It started with a couple of childhood ventures around the neighborhood in Gaithersburg, MD.
“We used to set up lemonade stands when we were younger and we’d shovel snow off our neighbors’ driveways for 20 bucks a pop,” Paul Rabil says. “I think our Lebanese bloodline contributes to the entrepreneurship that we have.”
That same industrial spirit has given the United States its newest sports league.
Rabil, the professional lacrosse player who’s widely considered the best in the sport, just launched the Premier Lacrosse League (or PLL) with his older brother Mike.
This comes after an 11-year professional career with Major League Lacrosse and the National Lacrosse League. With the MLL, Rabil won two national championships and is the league's all-time leading scorer. In the winter indoor NLL, Rabil was selected to the All-Star game in all five seasons he played.
Now he’s competing with those leagues.
Rabil calls his entrepreneurial nature “innate.” But it’s also a necessity in a sport where the average salary ranges from $6,000 to $25,000.
“Originally it was very part-time,” Rabil says. “You’re kinda thrown into the lion’s den to figure out ways to create additional revenue.”
As co-founder and chief strategy officer of PLL, Rabil attends four or five meetings per day, in which he oversees media strategy, corporate partnerships and lacrosse play on the field.
And that’s after almost three hours of training and physical therapy in the morning.
Yup, Rabil plays in the PLL, too.
“It’s difficult to operate this thing and play,” Rabil says. “More difficult than I had thought originally. But it’s also exhilarating.”
A midfielder for Atlas LC, Rabil starts his workday around 7:30 am. He doesn’t leave the office until 10 p.m.
Believe it or not, he does indeed sleep.
“I’ve struggled getting eight [hours of sleep], but I get a minimum of seven,” Rabil says with a laugh. “That’s been a target of mine.”
If he’s tired, he hides it well. The 33-year-old is on the field, shouting commands and rallying cries of “Let’s go! Let’s go!” to his teammates during Friday night’s weekly practice at Gonzaga College High School in Washington, D.C.
The PLL is unlike any other professional sports league in the country.
The league’s six teams are not geographically-based and instead tour around the U.S. for 14 weekends.
Players are mic'd up for in-game interviews, providing immediate reactions to goals and missed plays.
The PLL more than doubled players’ salaries and gives them equity in the league.
And, it signed a media rights deal with NBC Sports.
Rabil – who has become known as the first “million-dollar man” in the sport – said these moves were table stakes.
“We’re not building the Premier Lacrosse League in 1909,” he says. “We’re building it in 2019.”
While innovation is certainly involved, the reason for watching is much simpler: PLL has poached the best talent from other professional lacrosse leagues.
“It’s much different than perhaps other emerging leagues that don’t have best-in-class,” Rabil says. “People watch the NFL, the NBA, the NHL because they know they’re watching the best players in the world compete.”
It wasn’t hard to find his 140 players. In fact, there was so much interest in PLL, Rabil eventually had to cap off the number of athletes at tryouts.
Bill Belichick watched from the sidelines during the league’s inaugural games at Gillette Stadium in Boston on June 1.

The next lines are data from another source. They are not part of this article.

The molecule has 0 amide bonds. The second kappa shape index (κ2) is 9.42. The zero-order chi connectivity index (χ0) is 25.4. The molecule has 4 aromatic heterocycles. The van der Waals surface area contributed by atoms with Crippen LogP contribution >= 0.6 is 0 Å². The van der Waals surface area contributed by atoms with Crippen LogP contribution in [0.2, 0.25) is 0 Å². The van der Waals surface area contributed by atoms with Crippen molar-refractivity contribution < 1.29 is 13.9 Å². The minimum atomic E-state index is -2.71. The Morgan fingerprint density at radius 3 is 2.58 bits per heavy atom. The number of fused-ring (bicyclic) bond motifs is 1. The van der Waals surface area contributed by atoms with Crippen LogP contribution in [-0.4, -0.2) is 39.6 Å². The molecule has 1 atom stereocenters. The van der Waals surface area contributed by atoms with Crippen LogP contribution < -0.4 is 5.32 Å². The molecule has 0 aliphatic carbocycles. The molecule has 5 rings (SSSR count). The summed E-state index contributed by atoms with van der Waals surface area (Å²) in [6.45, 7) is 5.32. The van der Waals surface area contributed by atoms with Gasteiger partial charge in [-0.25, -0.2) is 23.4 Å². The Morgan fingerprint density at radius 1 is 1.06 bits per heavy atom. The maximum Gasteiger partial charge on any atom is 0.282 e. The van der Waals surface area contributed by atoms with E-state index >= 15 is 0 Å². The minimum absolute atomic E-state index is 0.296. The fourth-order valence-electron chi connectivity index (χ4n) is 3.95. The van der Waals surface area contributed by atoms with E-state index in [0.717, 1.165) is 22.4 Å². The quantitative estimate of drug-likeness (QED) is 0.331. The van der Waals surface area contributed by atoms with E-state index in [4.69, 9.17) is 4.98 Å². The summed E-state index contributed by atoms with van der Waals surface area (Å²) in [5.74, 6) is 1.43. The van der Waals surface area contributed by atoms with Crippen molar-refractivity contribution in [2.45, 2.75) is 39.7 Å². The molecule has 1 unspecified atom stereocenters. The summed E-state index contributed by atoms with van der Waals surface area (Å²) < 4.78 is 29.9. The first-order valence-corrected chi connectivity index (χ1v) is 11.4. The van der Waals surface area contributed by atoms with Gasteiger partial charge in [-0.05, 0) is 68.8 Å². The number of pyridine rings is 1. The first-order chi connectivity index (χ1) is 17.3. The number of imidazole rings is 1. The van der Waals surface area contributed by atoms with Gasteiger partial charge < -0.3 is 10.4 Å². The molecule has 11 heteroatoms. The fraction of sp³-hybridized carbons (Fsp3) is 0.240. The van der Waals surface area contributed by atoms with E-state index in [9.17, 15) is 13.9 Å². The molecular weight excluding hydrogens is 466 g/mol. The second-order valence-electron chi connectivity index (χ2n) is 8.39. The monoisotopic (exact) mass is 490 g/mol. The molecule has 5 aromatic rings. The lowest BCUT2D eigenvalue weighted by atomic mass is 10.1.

The New England Patriots coach is one of Rabil’s mentors, along with NBA commissioner Adam Silver.
“Coach [Belichick] grew up playing lacrosse. He grew up in Annapolis and he loves the game,” Rabil says. “He’s tried to pull me away from my Redskins fandom over to the Patriots.”
The duo met when Rabil was a student at Johns Hopkins University in the mid-2000s. They discuss everything from competitive spirit in the NFL to the treatment of players and front office operations.
“He’s one of the smartest minds, if not the sharpest, in sports history,” Rabil says.
Rabil’s novel ideas go beyond the play on the field: “Lax bro culture” is out the door.
“It’s something that I’ve always been up against,” he says.
As a rookie and No. 1 draft pick in 2008, he didn’t like being perceived as a lax bro. He felt most consumers saw the part-time nature of the game as a reason to take it less seriously.
“It’s had its reputation tarnished over the last couple of decades,” Rabil says. “So what we’ve done out of the gates is, not only establish this cut-throat, serious, competitive, high-spirited atmosphere, but also tell the stories of our athletes, which is very diversified.”
Phasing out the lax bro stereotype goes deeper than personal pride. Rabil wants to pay tribute to the sport’s Native American roots.
“It’s not a white-collar, northeast preparatory school sport,” he says. “We see lacrosse being played all over the country now.”
Part of Rabil’s vision includes the PLL Assists program, the 501 (c)(3) nonprofit connected with the league.
The charitable organization works with heritage programs in Washington, D.C. like the Tewaaraton Award, which is the annual award given to the best NCAA lacrosse player. “Tewaaraton” is the Mohawk name for the sport.
Rabil also hopes to work directly with existing Native American reservations by helping with resources and sharing the members’ message.
“History is super important because that’s a product of understanding how you got here,” Rabil says. “To pay the right homage to the history of the sport is, I think, bestowed upon any operating regime to do that well.”
Week 6 of the PLL’s 14-week tour kicks off at Audi Field in Washington, D.C. this weekend.
Saturday’s doubleheader starts with Redwoods LC taking on Archers LC at 5 p.m. Whipsnakes LC versus Atlas LC begins after the conclusion of the first game. Sunday’s matchup between Chaos LC and Chrome LC starts at 3 p.m.